River by Delhouse


Green House. It's full but I managed to get the couch for the night.


Friendly Tamil family at Green House gives great travel advice. Its garden is filled with plants and flowers.


Starting point to climb Adam's Peak or Sri Pada. But I am going to climb it at 3am as most pilgrims do.
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Old 01-16-2010, 04:57 AM   #6
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Day 08 - Adam's Peak to Nuwara Eliya


Standing 2243m tall, Sri Pada is well-lit during the pilgrimage season (Dec to May) and there are food stalls and rest points along the path.


A well-deserved Samosa taste-alike snack halfway through the climb.


Early climbers getting ready for sunrise on Sri Pada's summit


Locals and tourists jostling for vantage spot


Sorry, no glorious sunrise because of the clouds


But hey, is that a rainbow?


View from the summit of Sri Pada (Sacred Footprint, left by Buddha on his way to paradise) aka Adam's Peak (place where Adam first set foot on earth) aka Samanalakande (Butterfly Mountain, place where butterflies go to die).


It's cold on the summit. if you need warm clothings, you can find them at Dalhousie.


After a quick descent which took about 1.5 hrs (ascent took me almost 3 hrs at a leisurely pace), I continued to Nuwara Eliya.


Scenery along the way to Nuwara Eliya


Tea plantation worker posing for a photo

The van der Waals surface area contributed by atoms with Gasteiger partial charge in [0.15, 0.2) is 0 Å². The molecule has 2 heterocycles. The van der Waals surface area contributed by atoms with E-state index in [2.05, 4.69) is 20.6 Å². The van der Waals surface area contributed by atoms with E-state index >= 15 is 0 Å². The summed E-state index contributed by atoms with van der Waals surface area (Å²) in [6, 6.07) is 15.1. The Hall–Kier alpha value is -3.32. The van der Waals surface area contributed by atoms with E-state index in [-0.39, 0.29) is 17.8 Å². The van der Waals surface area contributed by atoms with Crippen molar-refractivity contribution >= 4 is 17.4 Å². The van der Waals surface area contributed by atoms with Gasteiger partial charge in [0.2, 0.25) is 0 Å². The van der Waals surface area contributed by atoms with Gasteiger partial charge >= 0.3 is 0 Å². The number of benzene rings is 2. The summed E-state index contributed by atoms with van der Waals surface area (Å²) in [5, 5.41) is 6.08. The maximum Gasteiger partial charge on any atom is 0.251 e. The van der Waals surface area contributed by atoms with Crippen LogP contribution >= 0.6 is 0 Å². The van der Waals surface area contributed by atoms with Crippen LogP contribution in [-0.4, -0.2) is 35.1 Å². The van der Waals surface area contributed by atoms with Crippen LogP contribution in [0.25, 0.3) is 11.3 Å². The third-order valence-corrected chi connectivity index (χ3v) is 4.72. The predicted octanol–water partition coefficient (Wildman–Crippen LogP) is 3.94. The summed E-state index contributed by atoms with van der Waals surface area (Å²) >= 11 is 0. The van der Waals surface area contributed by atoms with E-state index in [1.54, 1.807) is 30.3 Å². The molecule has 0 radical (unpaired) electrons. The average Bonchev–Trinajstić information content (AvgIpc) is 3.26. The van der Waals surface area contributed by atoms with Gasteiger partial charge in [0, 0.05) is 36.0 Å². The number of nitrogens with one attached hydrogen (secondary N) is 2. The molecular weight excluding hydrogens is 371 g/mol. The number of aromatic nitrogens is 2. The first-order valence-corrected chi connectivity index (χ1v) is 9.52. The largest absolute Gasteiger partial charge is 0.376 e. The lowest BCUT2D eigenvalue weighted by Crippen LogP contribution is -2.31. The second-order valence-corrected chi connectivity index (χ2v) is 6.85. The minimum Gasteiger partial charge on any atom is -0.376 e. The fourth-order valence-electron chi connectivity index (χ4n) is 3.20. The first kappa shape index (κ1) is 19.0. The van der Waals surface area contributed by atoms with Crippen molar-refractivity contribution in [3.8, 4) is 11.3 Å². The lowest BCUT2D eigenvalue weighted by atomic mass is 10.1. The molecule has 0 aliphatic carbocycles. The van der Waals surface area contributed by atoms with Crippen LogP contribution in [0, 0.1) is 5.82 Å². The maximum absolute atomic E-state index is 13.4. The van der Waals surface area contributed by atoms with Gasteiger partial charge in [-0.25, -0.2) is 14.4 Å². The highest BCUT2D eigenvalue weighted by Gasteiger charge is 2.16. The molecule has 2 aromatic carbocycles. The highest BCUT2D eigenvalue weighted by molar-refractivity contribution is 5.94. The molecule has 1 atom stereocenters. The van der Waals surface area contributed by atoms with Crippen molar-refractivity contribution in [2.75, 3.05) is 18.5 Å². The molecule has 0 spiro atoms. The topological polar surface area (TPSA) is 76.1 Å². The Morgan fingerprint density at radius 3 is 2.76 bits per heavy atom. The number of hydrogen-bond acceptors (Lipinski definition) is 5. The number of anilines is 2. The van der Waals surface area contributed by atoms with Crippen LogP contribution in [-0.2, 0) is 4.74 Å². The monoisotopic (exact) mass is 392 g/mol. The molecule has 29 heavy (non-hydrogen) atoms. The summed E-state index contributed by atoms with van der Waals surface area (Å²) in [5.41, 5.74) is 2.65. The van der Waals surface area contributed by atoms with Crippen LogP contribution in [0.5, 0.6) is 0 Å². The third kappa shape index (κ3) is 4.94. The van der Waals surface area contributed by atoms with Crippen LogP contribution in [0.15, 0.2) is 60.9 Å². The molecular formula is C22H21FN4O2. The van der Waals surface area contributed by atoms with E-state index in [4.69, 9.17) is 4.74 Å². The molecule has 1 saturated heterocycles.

Bus station at Nuwara Eliya. With an elevation of 1889m, Nuwara Eliya is often referred to as "Little England". If England is as cold and wet, I would agree.


Went to a supermart for some shopping. Water, local cola (tastes good), banana milk for breakfast, devilled cashews (not spicy enough) and more trashbags for waterproofing.
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Old 01-16-2010, 05:05 AM   #7
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nice pictures and a very interesting destination. keep them coming
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Old 01-16-2010, 05:07 AM   #8
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sorry for the commercial break, crappy connection.

Day 09 - Nuwara Eliya to Horton Plains to Haptale




Road to Horton Plains. The last stretch of road to the national park was particularly steep and winding. With the Plateau standing over 2000m high, it's also very cold.


Map of Horton Plains. The popular 9.5km circuit brings us to Baker's Falls, World's End and Little World's End.


Hiking across Horton Plains remind me of Plain of Jars Site 3 in Laos..


until I had to walk through the jungle. The national park is supposed to be teeming with wildlife.


Baker's Falls


World's End. It's scarier than it looks.


A flower living at World's End.


Little World's End.


Managed to get back to Nuwara Eliya by 12pm for checkout.


Road to Haputale - Misty roads through tea plantations


The compact Tamil town of Haputale stands at 1580m and commands a marvellous view of hilly terrain.


11km from Haputale is Dambatenne Tea Factory of Sir Thomas Lipton fame. Nearby, there is a 7km climb to Lipton's seat which supposedly rivals the views from World's End. I forgo the climb as I am still aching from Adam's Peak and Horton Plains.
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Old 01-16-2010, 05:09 AM   #9
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Day 10 - Haputale to Galle


The long journey to Galle took me 6 hours on my motorbike.


Old Galle Gate. Galle Fort is built by the Dutch in the 1600s.


All Saints' Church Fort - Galle


Galle Fort and Galle Beach


Galle Beach